Weekly Wire
The Boston Phoenix Lonely Boys

Wong Kar-Wai Gets Down To Basics

By Gary Susman

HAPPY TOGETHER, Written and directed by Wong Kar-Wai. With Tony Leung, Leslie Cheung, and Chang Chen. A Kino International release. At the Kendall Square.

NOVEMBER 3, 1997:  What's so great about Wong Kar-Wai? That's what I wondered when the Hong Kong filmmaker's Chungking Express reached these shores two years ago, when everyone from movie populist Quentin Tarantino (who shepherded the film's US release) to the academics at Film Comment hailed Wong as the next Godard. Sure, Wong and cinematographer Christopher Doyle had style to burn, and Wong was capable of blending gritty film noir conventions with more rarefied art-film philosophizing (though I found his mix used the most inconsequential elements of both). Most of all, Wong had a feeling for the rhythms of city life, especially the all-night metropolis of Hong Kong. But when a city is your protagonist, the human characters can get lost. Wong's follow-up film, Fallen Angels (to be released in America next spring), is essentially Chungking Express all over again, with all the good and bad that implies.

Now comes Happy Together, which finds Wong in self-imposed exile in Buenos Aires and his focus narrowed down to just two (sometimes three) characters. His theme of loneliness and missed connections is distilled down to its bitterest, most human essence. It's a wrenching movie, and a good one.

The film is narrated by Lai Yiu-Fai (Tony Leung), who's musing over his break-up with Ho Po-Wing (Leslie Cheung). The two men had moved from Hong Kong to Argentina, only to find that the alien land exacerbated their differences. When their car broke down on a trip to Iguazu Falls, the resulting argument found Po-Wing storming off for good.

Yiu-Fai finds a job as a doorman at a seedy tango bar in Buenos Aires; meanwhile Po-Wing becomes a street hustler, occasionally reappearing in Yiu-Fai's life and taunting him with his conquests. But when Po-Wing shows up at Yiu-Fai's tiny room after being badly beaten by a client, Yiu-Fai nurses him back to health. Despite his constant squabbling amid the squalor with the prima-donna-ish Po-Wing, the obsessed Yiu-Fai will look back on this time with fondness.

Later, after Po-Wing walks out on him again, Yiu-Fai befriends a straight, younger man named Chang (Chang Chen), who is traveling to the so-called lighthouse at the end of the world (in Tierra del Fuego) before returning to Taipei. Chang inspires Yiu-Fai as a model of emotional self-sufficiency; by the end, Yiu-Fai's future is uncertain, but Chang's lesson gives him some small measure of hope.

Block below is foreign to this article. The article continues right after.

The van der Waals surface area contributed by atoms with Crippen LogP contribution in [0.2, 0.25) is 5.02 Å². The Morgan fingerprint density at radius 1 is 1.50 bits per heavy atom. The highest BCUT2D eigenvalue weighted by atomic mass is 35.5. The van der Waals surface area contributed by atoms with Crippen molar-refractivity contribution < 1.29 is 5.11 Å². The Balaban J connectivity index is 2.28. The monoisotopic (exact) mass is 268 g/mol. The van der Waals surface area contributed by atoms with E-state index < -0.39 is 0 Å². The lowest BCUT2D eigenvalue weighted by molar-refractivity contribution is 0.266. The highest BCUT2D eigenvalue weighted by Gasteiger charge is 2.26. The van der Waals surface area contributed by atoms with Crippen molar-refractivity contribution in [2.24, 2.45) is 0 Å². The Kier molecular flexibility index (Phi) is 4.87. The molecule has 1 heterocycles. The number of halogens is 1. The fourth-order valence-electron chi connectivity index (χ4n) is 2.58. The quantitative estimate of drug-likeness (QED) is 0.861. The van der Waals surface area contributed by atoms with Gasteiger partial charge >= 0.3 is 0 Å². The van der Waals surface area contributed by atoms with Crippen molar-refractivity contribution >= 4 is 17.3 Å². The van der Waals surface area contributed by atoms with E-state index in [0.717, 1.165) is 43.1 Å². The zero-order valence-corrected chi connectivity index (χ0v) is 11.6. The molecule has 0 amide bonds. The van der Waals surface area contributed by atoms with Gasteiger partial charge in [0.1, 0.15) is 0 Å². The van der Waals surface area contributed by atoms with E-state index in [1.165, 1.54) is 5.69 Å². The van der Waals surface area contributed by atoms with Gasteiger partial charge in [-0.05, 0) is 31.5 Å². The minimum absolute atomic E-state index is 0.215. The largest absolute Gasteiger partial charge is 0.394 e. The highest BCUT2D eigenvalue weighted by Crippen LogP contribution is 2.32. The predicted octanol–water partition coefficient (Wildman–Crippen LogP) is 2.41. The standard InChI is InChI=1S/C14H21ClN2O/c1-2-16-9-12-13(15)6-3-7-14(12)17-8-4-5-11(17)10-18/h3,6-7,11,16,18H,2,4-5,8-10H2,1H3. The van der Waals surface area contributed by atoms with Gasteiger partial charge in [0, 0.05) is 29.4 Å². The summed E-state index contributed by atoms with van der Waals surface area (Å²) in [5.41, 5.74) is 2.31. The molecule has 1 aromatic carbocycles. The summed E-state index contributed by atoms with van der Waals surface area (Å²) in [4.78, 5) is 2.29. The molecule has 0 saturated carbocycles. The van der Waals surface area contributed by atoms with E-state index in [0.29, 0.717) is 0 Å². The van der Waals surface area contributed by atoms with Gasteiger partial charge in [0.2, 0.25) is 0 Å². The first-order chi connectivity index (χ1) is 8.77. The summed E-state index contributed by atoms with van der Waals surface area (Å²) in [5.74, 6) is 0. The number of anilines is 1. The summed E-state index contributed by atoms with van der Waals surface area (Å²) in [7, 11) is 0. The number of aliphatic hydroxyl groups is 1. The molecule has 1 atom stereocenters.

Wong has given his actors a real challenge, not just because the script is largely improvised, but because there are great, long stretches where nothing of consequence happens, where Yiu-Fai and Po-Wing simply pass the time, cooking breakfast or playing soccer in the street or waiting around in vain for each other to show. As the more serious of the two, the stoic Leung (Chungking Express, Hard Boiled) makes his obsession credible without seeming foolish. Cheung (Farewell My Concubine) makes his character, for all his flightiness, a worthy object of desire. Chang is touching as the unworldly but perceptive young man who senses Yiu-Fai's broken heart without fathoming the cause.

If Wong is short on plot, he's long on atmosphere. (And I do mean long; shots and sequences go on forever, as if his editor had fallen asleep. There is little point to the lugubrious pace, except the director's own endless fascination with whatever he's watching at the time.) There are a few shots of Buenos Aires that suggest the neon-lit urban frenzy of Wong's Hong Kong work, but most of the film is shot in a grimy slum on streets whose only life comes from the occasional bouncing soccer ball. The celebrated Doyle switches from a grainy black-and-white stock during flashback sequences to a high-contrast color stock during the present-day sequences, and the joke is, one can barely tell the difference. The sense of dislocation, solitude, and desolation is profound, whether in Yiu-Fai's claustrophobic room or at the spectacular Iguazu Falls or at the lighthouse at the end of the world.

Wong also deserves credit for creating a gay couple without resorting to stereotyping. His story is universally resonant. As Yiu-Fai notes -- and as Wong's whole body of work testifies -- "Turns out that lonely people are all the same."


Weekly Wire Suggested Links







Page Back Last Issue Current Issue Next Issue Page Forward

Film & TV: 1 2 3 4 5 6 7 8 9 10 11 12 13 14 15

Weekly Wire    © 1995-99 DesertNet, LLC . The Boston Phoenix . Info Booth . Powered by Dispatch